Bird song: The dawn chorus

PUBLISHED: 06:00 30 March 2016

Chaffinch singing the dawn chorus by Joan Burton

Chaffinch singing the dawn chorus by Joan Burton

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International Dawn Chorus Day falls on Sunday, May 1 this year. On this day, as well as May 8 and 15, RSPB South Essex will be hosting a dawn chorus walk at the Bowers Marsh reserve. Here we learn all about the dawn chorus

Wren perched on small branch singing by Paul ChesterfieldWren perched on small branch singing by Paul Chesterfield

Despite early hints of spring from as far back as December, we are now ready for the real thing. Throughout Essex you’ll see signs of the sleepy natural world awakening from its slumber. Soon a magnificent carpet of bluebells will sprout from woodland floors, jellied frog spawn will be laid in our ponds and queen bumblebees will be on the hunt for nectar.

One of the most distinctive features of a British spring morning is the dawn chorus. Listening to the magical cacophony from a variety of bird species is an enchanting way to start your day. Our songbirds time their breeding season to the warmest part of the year, when there is plenty of food and lots of daylight in which to find it. As winter turns to spring, the lengthening daylight switches male songbirds into breeding mode. The purpose of song can be both to attract females and to define territory. It is fascinating that the representation of highly competitive elements of bird life manifests into something we find so enjoyable and moving. The first songsters of the season are residents such as robins and great tits, joined later on by migrants like chiffchaffs and blackcaps to make May and June the peak time to enjoy the dawn chorus.

The first birds begin to sing about an hour before sunrise. If you listen carefully, you may notice that there is a regular sequence, with some species habitually starting before others. Among the earliest to rise are skylarks, song thrushes, robins and blackbirds, and as they do eat worms, there may be some truth to the old saying! A more relaxed approach is taken by wrens and warblers, which typically appear later. These smaller birds, who are perhaps more sensitive to the coldness of dawn, feed on insects that themselves appear later in the morning.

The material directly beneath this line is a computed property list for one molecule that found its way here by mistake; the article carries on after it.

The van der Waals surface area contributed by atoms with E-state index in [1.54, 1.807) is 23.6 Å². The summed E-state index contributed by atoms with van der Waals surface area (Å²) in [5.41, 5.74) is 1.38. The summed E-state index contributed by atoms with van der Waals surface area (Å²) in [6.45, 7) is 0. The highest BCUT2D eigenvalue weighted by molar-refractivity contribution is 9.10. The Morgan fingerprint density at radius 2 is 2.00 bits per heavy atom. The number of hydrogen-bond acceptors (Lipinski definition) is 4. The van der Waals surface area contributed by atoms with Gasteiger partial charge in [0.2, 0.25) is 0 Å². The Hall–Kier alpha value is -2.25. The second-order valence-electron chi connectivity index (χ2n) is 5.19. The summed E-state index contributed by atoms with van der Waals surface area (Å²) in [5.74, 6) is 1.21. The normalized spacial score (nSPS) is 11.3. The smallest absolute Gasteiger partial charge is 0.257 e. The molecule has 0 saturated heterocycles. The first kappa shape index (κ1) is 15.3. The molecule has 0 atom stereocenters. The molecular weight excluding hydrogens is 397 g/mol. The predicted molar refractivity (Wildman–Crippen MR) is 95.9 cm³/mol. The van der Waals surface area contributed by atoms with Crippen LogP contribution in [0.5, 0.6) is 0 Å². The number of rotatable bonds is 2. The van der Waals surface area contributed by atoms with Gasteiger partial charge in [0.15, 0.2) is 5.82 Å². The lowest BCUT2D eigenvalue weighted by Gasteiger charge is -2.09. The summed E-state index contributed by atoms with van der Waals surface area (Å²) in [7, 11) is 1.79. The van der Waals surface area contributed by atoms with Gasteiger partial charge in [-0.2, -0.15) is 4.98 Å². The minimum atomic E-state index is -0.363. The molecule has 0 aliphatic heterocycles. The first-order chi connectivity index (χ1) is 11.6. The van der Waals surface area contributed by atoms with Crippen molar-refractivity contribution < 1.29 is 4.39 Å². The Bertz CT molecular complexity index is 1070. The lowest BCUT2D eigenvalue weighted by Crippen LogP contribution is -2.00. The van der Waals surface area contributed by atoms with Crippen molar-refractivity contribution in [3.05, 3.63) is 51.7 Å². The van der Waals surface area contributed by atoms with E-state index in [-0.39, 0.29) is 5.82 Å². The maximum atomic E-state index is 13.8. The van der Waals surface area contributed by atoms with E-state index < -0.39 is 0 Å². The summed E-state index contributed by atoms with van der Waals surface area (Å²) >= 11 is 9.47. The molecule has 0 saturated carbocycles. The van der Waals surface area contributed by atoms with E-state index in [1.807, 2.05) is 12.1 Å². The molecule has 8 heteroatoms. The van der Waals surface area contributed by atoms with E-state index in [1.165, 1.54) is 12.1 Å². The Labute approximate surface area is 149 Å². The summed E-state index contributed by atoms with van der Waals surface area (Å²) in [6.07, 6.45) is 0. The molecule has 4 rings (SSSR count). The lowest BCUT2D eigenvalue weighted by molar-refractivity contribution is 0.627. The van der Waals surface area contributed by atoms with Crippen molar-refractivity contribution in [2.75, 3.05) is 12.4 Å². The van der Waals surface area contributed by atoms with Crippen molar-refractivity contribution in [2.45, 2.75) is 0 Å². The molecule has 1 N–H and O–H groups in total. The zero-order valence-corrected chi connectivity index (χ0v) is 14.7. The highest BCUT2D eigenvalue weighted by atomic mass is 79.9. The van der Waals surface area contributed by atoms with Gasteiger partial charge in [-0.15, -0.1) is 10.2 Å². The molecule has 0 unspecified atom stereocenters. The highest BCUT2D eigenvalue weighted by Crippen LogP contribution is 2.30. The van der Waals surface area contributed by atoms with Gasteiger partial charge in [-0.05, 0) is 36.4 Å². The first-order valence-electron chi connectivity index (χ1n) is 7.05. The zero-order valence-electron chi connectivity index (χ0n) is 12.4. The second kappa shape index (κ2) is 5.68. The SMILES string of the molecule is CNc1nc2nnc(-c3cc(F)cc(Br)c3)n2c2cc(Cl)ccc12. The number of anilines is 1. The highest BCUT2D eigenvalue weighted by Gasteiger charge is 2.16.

If you want to listen to a dawn chorus, then the best days to choose are those with fine, clear weather and little wind. It can be cold early in the day, so remember to take warm clothes. Late April through to early June is the best period, when most species are singing well. Dawn chorus peaks half an hour before to half an hour after sunrise, but the variety of song can prove too confusing at that time, so why not get into position a good hour before sunrise, and enjoy the arrival of the performers as each takes their turn on stage?

Song thrush singing whilst perched on a branch against a blue sky by Chris GomersallSong thrush singing whilst perched on a branch against a blue sky by Chris Gomersall

International Dawn Chorus Day falls on Sunday, May 1 this year. On this day, as well as May 8 and 15, RSPB South Essex will be hosting a dawn chorus walk at the Bowers Marsh reserve. This is an ideal event for someone who wants not only to appreciate delightful birdsong, but also wishes to learn a little. Friendly and knowledgeable volunteers will lend you their ears and help you identify who is singing what song. Spaces will be limited, so booking is essential. Call 01268 498620 or email southessex@rspb.org.uk for more information. Alternatively find another guided dawn chorus walk near you at www.rspb.org.uk

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